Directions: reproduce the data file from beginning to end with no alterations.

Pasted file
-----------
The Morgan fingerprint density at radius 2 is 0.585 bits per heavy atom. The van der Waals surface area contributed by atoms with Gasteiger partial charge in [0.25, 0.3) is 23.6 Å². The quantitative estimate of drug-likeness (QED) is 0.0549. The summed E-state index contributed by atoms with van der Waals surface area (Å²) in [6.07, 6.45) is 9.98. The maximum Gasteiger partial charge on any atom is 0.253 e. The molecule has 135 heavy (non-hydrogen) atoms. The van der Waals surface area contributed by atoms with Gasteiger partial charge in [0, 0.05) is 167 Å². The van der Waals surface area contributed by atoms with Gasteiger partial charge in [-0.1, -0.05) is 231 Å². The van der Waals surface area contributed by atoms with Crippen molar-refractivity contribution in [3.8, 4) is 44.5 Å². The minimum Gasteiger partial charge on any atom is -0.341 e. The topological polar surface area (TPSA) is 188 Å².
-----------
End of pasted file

The Morgan fingerprint density at radius 2 is 0.585 bits per heavy atom. The van der Waals surface area contributed by atoms with Gasteiger partial charge in [0.25, 0.3) is 23.6 Å². The quantitative estimate of drug-likeness (QED) is 0.0549. The summed E-state index contributed by atoms with van der Waals surface area (Å²) in [6.07, 6.45) is 9.98. The maximum Gasteiger partial charge on any atom is 0.253 e. The molecule has 135 heavy (non-hydrogen) atoms. The van der Waals surface area contributed by atoms with Gasteiger partial charge in [0, 0.05) is 167 Å². The van der Waals surface area contributed by atoms with Gasteiger partial charge in [-0.1, -0.05) is 231 Å². The van der Waals surface area contributed by atoms with Crippen molar-refractivity contribution in [3.8, 4) is 44.5 Å². The minimum Gasteiger partial charge on any atom is -0.341 e. The topological polar surface area (TPSA) is 188 Å².